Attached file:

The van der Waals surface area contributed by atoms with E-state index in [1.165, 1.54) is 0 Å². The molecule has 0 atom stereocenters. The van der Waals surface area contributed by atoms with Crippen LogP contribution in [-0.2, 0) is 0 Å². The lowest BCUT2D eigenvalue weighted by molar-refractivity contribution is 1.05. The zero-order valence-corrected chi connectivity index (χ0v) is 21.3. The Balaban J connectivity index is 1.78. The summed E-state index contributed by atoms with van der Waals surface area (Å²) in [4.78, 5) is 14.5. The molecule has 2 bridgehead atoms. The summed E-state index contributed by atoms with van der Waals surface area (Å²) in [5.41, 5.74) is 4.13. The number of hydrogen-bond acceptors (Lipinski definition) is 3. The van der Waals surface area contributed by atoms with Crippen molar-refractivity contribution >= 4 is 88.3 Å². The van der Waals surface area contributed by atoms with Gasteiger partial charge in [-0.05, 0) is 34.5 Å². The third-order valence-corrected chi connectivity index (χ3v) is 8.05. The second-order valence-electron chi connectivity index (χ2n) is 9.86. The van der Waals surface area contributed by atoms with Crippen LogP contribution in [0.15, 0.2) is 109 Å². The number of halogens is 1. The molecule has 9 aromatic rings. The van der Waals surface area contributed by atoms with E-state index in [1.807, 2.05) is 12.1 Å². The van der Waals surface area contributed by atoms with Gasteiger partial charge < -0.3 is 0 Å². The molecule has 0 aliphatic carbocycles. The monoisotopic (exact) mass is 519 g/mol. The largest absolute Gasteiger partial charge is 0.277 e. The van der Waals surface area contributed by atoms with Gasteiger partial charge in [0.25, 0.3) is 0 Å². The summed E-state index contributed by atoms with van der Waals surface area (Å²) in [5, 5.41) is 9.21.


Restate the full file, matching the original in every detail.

The van der Waals surface area contributed by atoms with E-state index in [1.165, 1.54) is 0 Å². The molecule has 0 atom stereocenters. The van der Waals surface area contributed by atoms with Crippen LogP contribution in [-0.2, 0) is 0 Å². The lowest BCUT2D eigenvalue weighted by molar-refractivity contribution is 1.05. The zero-order valence-corrected chi connectivity index (χ0v) is 21.3. The Balaban J connectivity index is 1.78. The summed E-state index contributed by atoms with van der Waals surface area (Å²) in [4.78, 5) is 14.5. The molecule has 2 bridgehead atoms. The summed E-state index contributed by atoms with van der Waals surface area (Å²) in [5.41, 5.74) is 4.13. The number of hydrogen-bond acceptors (Lipinski definition) is 3. The van der Waals surface area contributed by atoms with Crippen molar-refractivity contribution >= 4 is 88.3 Å². The van der Waals surface area contributed by atoms with Gasteiger partial charge in [-0.05, 0) is 34.5 Å². The third-order valence-corrected chi connectivity index (χ3v) is 8.05. The second-order valence-electron chi connectivity index (χ2n) is 9.86. The van der Waals surface area contributed by atoms with Crippen LogP contribution in [0.15, 0.2) is 109 Å². The number of halogens is 1. The molecule has 9 aromatic rings. The van der Waals surface area contributed by atoms with E-state index in [1.807, 2.05) is 12.1 Å². The van der Waals surface area contributed by atoms with Gasteiger partial charge < -0.3 is 0 Å². The molecule has 0 aliphatic carbocycles. The monoisotopic (exact) mass is 519 g/mol. The largest absolute Gasteiger partial charge is 0.277 e. The van der Waals surface area contributed by atoms with Gasteiger partial charge in [0.25, 0.3) is 0 Å². The summed E-state index contributed by atoms with van der Waals surface area (Å²) in [5, 5.41) is 9.21.